The chapter on Western Creek State Forest covers the history of reservation, early establishment of the forest station and some aspects of fire control. The contribution is acknowledged of Jim Hagan, the first forest ranger in charge of the State Forest from 1935 to his death in 1961; Jim was still the ranger during my sojourn there as a forestry cadet in 1958. Christine includes an entertaining account by Mark Cant of his early activities as a forest trainee in the summer of 1980-81, so typical of the experience of many cadets and trainees over the decades when Western Creek was a working forest. I think a notable omission from this chapter was an account of the bee-keeping activities on the forest as this industry was integral to the management of all the western hardwood reserves including Western Creek; on some reserves the annual fees from bee permits was greater than the royalties from log sales, and timber stand improvement operations involving ringbarking and felling took into account the importance of certain eucalypt species to the honey flow.  The book does not go into the nitty gritty of forest operations or cypress pine silvics; readers seeking that level of information are referred the excellent paper written by Terry Johnston and Keith Jennings (1991).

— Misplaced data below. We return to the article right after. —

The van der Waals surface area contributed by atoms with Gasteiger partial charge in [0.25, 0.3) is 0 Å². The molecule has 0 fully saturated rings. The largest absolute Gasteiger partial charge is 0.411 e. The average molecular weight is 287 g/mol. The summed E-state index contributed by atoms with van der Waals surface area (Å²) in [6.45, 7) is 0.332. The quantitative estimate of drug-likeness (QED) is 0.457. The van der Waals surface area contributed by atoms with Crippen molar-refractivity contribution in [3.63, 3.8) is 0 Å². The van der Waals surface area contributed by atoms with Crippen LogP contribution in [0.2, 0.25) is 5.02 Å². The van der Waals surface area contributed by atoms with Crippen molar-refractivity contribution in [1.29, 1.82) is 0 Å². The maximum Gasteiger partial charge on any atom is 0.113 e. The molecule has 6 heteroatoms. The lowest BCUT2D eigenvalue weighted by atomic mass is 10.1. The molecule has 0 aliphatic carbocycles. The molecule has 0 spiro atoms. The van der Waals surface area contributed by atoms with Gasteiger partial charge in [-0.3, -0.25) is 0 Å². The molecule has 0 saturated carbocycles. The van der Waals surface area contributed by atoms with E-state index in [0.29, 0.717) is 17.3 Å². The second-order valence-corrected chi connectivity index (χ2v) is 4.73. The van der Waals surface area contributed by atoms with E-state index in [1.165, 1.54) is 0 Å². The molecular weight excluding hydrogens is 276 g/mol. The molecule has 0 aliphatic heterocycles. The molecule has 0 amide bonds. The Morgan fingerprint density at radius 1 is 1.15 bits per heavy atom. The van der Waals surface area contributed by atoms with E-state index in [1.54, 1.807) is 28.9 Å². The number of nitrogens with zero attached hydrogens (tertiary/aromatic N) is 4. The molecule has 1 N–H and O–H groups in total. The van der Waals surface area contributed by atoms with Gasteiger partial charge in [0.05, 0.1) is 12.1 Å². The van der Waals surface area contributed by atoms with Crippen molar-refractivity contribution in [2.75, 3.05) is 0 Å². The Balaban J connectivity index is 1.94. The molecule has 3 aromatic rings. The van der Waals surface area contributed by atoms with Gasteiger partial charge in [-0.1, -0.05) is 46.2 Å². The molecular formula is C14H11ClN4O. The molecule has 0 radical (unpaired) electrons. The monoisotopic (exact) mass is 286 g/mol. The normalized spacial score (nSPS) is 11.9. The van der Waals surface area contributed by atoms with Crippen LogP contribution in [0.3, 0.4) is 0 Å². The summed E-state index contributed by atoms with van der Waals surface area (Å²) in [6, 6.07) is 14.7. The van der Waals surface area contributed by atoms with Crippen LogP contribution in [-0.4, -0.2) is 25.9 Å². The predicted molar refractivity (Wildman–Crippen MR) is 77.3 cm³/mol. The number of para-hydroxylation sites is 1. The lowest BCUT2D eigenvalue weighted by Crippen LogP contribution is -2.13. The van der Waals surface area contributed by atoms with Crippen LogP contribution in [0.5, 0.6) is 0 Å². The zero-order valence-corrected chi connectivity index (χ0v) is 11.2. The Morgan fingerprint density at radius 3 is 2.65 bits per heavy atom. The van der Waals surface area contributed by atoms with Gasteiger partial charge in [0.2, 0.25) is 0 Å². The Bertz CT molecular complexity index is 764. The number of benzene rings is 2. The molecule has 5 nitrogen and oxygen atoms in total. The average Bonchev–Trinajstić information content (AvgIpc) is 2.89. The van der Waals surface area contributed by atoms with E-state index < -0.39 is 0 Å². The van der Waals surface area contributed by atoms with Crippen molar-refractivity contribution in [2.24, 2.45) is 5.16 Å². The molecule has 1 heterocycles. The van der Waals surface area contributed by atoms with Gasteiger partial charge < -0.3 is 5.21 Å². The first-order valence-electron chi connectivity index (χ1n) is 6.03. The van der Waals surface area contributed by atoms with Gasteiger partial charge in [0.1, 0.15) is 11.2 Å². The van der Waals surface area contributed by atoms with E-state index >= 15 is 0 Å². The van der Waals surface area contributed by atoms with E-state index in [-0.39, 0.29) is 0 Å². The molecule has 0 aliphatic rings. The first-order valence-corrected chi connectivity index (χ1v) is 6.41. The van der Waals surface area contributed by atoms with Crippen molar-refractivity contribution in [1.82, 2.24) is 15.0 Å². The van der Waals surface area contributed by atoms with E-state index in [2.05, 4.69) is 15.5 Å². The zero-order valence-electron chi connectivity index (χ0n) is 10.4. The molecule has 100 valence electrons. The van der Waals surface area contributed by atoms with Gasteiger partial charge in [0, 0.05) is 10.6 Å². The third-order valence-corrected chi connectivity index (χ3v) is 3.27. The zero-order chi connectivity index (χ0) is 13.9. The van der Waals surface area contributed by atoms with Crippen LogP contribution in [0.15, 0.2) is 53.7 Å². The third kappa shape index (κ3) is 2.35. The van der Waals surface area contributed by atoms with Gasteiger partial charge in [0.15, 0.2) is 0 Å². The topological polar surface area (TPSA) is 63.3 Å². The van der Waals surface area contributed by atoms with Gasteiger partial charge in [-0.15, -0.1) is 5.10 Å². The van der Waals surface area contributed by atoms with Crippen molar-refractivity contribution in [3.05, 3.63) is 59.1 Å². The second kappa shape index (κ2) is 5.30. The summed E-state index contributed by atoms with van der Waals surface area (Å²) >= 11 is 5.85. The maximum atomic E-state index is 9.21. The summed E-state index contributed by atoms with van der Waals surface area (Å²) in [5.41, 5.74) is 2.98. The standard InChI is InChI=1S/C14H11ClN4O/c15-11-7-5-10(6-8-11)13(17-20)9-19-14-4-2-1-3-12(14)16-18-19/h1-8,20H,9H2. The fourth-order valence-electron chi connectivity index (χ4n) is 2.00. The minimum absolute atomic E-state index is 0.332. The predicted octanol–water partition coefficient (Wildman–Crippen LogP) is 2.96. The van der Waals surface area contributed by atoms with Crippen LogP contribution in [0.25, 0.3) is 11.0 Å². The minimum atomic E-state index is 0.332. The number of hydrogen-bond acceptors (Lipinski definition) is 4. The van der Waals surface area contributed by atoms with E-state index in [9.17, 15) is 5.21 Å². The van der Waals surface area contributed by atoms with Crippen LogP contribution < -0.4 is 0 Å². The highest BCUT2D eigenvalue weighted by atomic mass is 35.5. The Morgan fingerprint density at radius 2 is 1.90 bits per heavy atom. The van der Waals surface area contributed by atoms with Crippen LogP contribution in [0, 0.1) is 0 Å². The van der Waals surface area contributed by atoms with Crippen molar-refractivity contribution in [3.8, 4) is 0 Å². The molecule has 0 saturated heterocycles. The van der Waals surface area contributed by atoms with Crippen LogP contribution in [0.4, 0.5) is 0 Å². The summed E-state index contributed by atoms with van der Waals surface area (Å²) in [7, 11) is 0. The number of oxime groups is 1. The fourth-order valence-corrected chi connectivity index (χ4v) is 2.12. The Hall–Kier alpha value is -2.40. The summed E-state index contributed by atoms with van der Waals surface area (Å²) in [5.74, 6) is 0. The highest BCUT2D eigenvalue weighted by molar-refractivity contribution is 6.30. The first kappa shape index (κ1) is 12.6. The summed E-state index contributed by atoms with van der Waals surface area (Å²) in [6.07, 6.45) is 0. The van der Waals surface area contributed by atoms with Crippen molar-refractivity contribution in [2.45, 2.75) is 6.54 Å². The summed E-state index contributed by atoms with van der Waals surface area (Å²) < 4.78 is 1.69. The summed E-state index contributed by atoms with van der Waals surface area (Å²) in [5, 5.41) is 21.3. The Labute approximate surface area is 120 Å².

Part Two concludes with an extensive list of fauna and flora of the area resulting from an extensive survey in 2011 of the upper Weir River catchment for the Queensland Murray-Darling Committee.